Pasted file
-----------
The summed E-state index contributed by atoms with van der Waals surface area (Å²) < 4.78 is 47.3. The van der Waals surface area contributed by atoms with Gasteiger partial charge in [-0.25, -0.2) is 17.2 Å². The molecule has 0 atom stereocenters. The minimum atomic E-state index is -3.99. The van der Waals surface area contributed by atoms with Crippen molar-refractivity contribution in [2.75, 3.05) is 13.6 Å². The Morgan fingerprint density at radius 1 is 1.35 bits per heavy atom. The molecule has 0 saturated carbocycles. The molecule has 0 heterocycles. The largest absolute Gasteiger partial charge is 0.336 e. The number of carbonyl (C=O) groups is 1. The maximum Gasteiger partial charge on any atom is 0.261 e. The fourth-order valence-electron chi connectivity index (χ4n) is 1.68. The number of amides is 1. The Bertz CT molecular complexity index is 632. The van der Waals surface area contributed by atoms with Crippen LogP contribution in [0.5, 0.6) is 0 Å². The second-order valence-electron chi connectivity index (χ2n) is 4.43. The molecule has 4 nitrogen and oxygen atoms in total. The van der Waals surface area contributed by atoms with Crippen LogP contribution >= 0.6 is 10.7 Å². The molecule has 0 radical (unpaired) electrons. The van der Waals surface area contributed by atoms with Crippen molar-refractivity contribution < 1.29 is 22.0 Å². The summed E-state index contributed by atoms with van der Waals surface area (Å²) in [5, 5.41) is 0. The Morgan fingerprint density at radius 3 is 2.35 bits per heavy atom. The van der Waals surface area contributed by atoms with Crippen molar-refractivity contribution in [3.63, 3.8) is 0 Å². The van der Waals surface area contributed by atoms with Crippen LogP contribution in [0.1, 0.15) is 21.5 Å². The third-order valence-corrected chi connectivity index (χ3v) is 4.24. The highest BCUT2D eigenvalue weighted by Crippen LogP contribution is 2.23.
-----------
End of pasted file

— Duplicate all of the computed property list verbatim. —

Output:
The summed E-state index contributed by atoms with van der Waals surface area (Å²) < 4.78 is 47.3. The van der Waals surface area contributed by atoms with Gasteiger partial charge in [-0.25, -0.2) is 17.2 Å². The molecule has 0 atom stereocenters. The minimum atomic E-state index is -3.99. The van der Waals surface area contributed by atoms with Crippen molar-refractivity contribution in [2.75, 3.05) is 13.6 Å². The Morgan fingerprint density at radius 1 is 1.35 bits per heavy atom. The molecule has 0 saturated carbocycles. The molecule has 0 heterocycles. The largest absolute Gasteiger partial charge is 0.336 e. The number of carbonyl (C=O) groups is 1. The maximum Gasteiger partial charge on any atom is 0.261 e. The fourth-order valence-electron chi connectivity index (χ4n) is 1.68. The number of amides is 1. The Bertz CT molecular complexity index is 632. The van der Waals surface area contributed by atoms with Crippen LogP contribution in [0.5, 0.6) is 0 Å². The second-order valence-electron chi connectivity index (χ2n) is 4.43. The molecule has 4 nitrogen and oxygen atoms in total. The van der Waals surface area contributed by atoms with Crippen LogP contribution >= 0.6 is 10.7 Å². The molecule has 0 radical (unpaired) electrons. The van der Waals surface area contributed by atoms with Crippen molar-refractivity contribution < 1.29 is 22.0 Å². The summed E-state index contributed by atoms with van der Waals surface area (Å²) in [5, 5.41) is 0. The Morgan fingerprint density at radius 3 is 2.35 bits per heavy atom. The van der Waals surface area contributed by atoms with Crippen molar-refractivity contribution in [3.63, 3.8) is 0 Å². The van der Waals surface area contributed by atoms with Crippen LogP contribution in [0.1, 0.15) is 21.5 Å². The third-order valence-corrected chi connectivity index (χ3v) is 4.24. The highest BCUT2D eigenvalue weighted by Crippen LogP contribution is 2.23.